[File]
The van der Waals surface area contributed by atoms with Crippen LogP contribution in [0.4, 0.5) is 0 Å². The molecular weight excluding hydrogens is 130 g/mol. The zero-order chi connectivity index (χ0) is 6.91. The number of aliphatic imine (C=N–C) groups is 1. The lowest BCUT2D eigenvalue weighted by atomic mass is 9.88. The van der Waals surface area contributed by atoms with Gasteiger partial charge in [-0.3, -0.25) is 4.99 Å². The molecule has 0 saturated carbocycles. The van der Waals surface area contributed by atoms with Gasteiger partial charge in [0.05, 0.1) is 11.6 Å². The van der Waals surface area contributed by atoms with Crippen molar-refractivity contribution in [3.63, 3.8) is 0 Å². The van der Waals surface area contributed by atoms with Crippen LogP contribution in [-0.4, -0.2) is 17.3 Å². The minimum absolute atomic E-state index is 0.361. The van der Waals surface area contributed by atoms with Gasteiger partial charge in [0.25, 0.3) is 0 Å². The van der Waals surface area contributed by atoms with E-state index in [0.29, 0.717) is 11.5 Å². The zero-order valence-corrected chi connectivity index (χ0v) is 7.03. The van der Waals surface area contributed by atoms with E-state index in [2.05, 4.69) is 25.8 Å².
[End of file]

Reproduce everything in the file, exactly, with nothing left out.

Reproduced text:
The van der Waals surface area contributed by atoms with Crippen LogP contribution in [0.4, 0.5) is 0 Å². The molecular weight excluding hydrogens is 130 g/mol. The zero-order chi connectivity index (χ0) is 6.91. The number of aliphatic imine (C=N–C) groups is 1. The lowest BCUT2D eigenvalue weighted by atomic mass is 9.88. The van der Waals surface area contributed by atoms with Gasteiger partial charge in [-0.3, -0.25) is 4.99 Å². The molecule has 0 saturated carbocycles. The van der Waals surface area contributed by atoms with Gasteiger partial charge in [0.05, 0.1) is 11.6 Å². The van der Waals surface area contributed by atoms with Crippen molar-refractivity contribution in [3.63, 3.8) is 0 Å². The van der Waals surface area contributed by atoms with Crippen LogP contribution in [-0.4, -0.2) is 17.3 Å². The minimum absolute atomic E-state index is 0.361. The van der Waals surface area contributed by atoms with Gasteiger partial charge in [0.25, 0.3) is 0 Å². The van der Waals surface area contributed by atoms with E-state index in [0.29, 0.717) is 11.5 Å². The zero-order valence-corrected chi connectivity index (χ0v) is 7.03. The van der Waals surface area contributed by atoms with E-state index in [2.05, 4.69) is 25.8 Å².